For European investors, it’s been quite a week. On Tuesday, markets sank across the board as ratings firm Standard & Poor’s lowered its outlook on Portugal and cut Greece’s debt to junk status. Although many believed that the worst of the crisis was nearing an end with news that the IMF and richer euro zone members would be coming to Greece’s aid, it appears as if the troubles are deepening. Luckily for investors, the Greek and Portuguese markets are relatively small; their combined GDP is just over $550 billion, or roughly $200 billion smaller than the economy of the Netherlands. However, a number of other larger European countries, including Spain, Italy, and the U.K. are currently struggling under the weight of significant debt and many have been wondering which of these countries would be the next to suffer a crisis of confidence. That question was answered on Wednesday.
Spain’s debt was downgraded by Standard & Poor’s by one level to “AA” with a negative outlook one day after the firm lowered its rating on Greece and Portugal (see Europe ETFs Plunge On Debt Downgrades). This news sent the Spanish markets reeling for a second consecutive day, falling close to 2.5% in Wednesday trading after sinking 5% on Tuesday (see charts of EWP here). Although the Spanish economy is not nearly as indebted as Greece or its Iberian peninsula neighbor Portugal, the country has close to $300 billion in debt coming due this year, an amount almost equal to the entire Greek economy. Additionally, the country suffers from high trade deficits, which makes it even more difficult to pull itself out of its current hole (read What Every Investor Needs To Know About The Spain ETF).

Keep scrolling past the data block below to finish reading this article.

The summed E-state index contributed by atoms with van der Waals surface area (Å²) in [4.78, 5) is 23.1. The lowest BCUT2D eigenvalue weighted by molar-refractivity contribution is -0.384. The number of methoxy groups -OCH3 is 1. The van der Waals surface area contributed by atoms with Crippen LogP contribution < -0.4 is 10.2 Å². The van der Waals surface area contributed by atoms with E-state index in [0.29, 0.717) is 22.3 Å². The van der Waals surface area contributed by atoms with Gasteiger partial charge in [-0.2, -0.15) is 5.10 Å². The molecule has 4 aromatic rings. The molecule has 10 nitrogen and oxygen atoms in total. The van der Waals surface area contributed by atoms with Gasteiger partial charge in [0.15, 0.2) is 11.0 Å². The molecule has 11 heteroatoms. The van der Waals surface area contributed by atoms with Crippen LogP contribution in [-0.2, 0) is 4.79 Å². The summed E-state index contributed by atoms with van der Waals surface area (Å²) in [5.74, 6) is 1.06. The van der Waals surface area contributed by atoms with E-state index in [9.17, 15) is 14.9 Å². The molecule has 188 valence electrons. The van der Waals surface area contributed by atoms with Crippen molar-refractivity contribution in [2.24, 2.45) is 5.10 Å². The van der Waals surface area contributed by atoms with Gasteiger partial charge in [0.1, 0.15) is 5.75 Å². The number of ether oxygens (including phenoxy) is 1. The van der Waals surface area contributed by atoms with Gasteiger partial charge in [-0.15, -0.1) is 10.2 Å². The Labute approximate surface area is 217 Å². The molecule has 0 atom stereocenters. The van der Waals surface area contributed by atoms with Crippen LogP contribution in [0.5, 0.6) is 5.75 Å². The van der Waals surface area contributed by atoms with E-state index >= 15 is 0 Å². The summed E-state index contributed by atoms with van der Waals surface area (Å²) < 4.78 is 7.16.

Furthermore, Spain has one of the highest unemployment rates in the developed world, currently exceeding 20%. In addition to creating unrest and putting an extra strain on the country’s fiscal position, this extremely high unemployment rate makes any austerity measures implemented by the Spanish government likely to face severe backlash from the general populace. Spain truly finds itself in a precarious position going forward.
Thus far in 2010, the iShares MSCI Spain Index Fund (EWP) is the worst performing ETF in our Europe Equities ETFdb Category; EWP has lost 20% this year. EWP maintains significant holdings in Banco Santander and Telefonica, which combine to make up just over 42% of the fund’s total assets. The fund is heavily focused on financials, which make up 43.1% of the fund, and telecommunication firms, which comprise 18.9%. The fund offers minimal or no exposure to health care, business services and media firms. Additionally, the fund focuses on giant (52.8%) and large cap firms (28.5%) and has no exposure to small and micro cap securities (see more about EWP’s holdings here).
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Disclosure: No position at time of writing.